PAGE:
Expect a real edge to Friday evening's crunch quarter-final clash between Irish opponents Ulster and Connacht.
With coaching director Andy Friend departing after five years at the Sportsground, Connacht have every reason to deliver a winning performance. Conversely Ulster's boss, Dan McFarland, the former Connacht player and assistant coach of 15 years, appears under fire with Ulster on their worst run since his arrival, exacerbated by a loss to Benetton last weekend.
Despite the perceived growing unrest, Ulster finished second in the table behind runaway leaders Leinster. Yet, installed as favourites, Ulster and McFarland are the ones under pressure.
Thus the timing of this URC quarter-final clash with Ulster on Friday is ideal for Andy Friend, who rarely this season has enjoyed a fully fit squad. And with 41 players training this week - only five missing with long term injuries - there will be no excuses.
In Friend's first season in charge, Connacht made the quarter-finals, losing to Ulster by 21-13 at Kingspan Stadium, but right now, as he prepares to depart the club, Friday's game is the biggest.
"Big games and big moments, but we live in the present, and this is definitely a huge week," he says. "I feel like we've had knock-out games for the last seven weeks, so we are pretty used to it. We know what the score is if we don't win, so we are zoning in on our performance and what we can do to get the win."
A good sign that only Gavin Thornbury, Shayne Bolton, Eoghan Masterson, Oisin McCormack, and Conor Fitzgerald are sidelined, Friend believes having worked with teams in the knock-out stages before, it is usually the teams that are healthiest at the end of the season that prevail.
"Confidence is high, we have been building and continued to build throughout the season. We are playing good rugby, but we are very aware Ulster are second in the table for a reason, and are hard to beat up there. In the last 70 plus years we have done it on a couple of occasions, so the odds are stacked against us.
"But it is not really what Ulster is going to bring, it is what we are going to bring, and knowing that we have to get our detail right, and when we do that we can beat any team."
Having finished second in the table, Ulster have the "weight of expectation"; Connacht travel "with nothing to lose and everything to gain."
"Most importantly, the way our game has built during the course of the season, we have elements in both attack and defence that will cause them problems, but we have to make sure we deliver that. If we do that, we can cause them issues."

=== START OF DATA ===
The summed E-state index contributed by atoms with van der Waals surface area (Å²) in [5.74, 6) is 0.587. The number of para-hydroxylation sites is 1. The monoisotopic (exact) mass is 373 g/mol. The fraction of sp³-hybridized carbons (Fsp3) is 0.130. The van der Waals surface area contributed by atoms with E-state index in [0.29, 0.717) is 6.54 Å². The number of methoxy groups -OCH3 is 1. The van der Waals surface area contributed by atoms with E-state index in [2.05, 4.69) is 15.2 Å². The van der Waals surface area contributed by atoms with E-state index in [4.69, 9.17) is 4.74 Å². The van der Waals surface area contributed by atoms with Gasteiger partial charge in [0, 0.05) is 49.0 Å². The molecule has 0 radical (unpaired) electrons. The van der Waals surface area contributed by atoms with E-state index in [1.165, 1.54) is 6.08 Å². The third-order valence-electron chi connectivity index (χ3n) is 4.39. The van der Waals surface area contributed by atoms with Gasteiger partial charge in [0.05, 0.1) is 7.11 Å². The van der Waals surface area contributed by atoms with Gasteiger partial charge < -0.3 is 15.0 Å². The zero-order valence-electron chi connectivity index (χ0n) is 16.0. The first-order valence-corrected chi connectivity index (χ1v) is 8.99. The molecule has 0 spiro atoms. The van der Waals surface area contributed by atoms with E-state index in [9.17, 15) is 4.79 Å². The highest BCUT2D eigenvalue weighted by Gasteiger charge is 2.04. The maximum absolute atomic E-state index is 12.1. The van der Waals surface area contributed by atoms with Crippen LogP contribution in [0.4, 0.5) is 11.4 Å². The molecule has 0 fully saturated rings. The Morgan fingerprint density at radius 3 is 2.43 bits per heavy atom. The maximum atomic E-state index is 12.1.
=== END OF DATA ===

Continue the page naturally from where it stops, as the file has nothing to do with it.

Friend is all too aware of being humbled by Ulster in the past - including this season's September fixture when Connacht lost 36-10, followed by a 20-22 loss at the Sportsground pre-Christmas, but neither match has been mentioned this week.
"We are very aware and respectful of the rugby they can play, and that they have beaten us twice this season. But I think we are a very different rugby team now. We have adjusted some things in our attack and defence, our scrum continues to be a weapon, our line-out attack and defence, and maul continue to grow, so we are a different team now to what we were then."
No point talking about the past; it's about this week and how Connacht turn up in Ravenhill, he says.
"It is more around what do we need to do and continue to sharpen within our game that is hopefully going to put them under pressure, and ideally put us on the right side of the ledger."
Connacht will also be conscious of Friend's impending departure, and will be primed to produce a winning performance that can demonstrate the strides the popular Australian has made during his tenure, building a squad that can play to its advantages with attractive fast running rugby, backed by real grittiness when needed. The squad has worked extremely hard to claw its way up the table with a recent run of good form.
This is a game that has all the hallmarks of being a cracker - a game of high stakes - something Connacht are becoming accustomed to, but this is a big occasion with much at stake both on and off the field.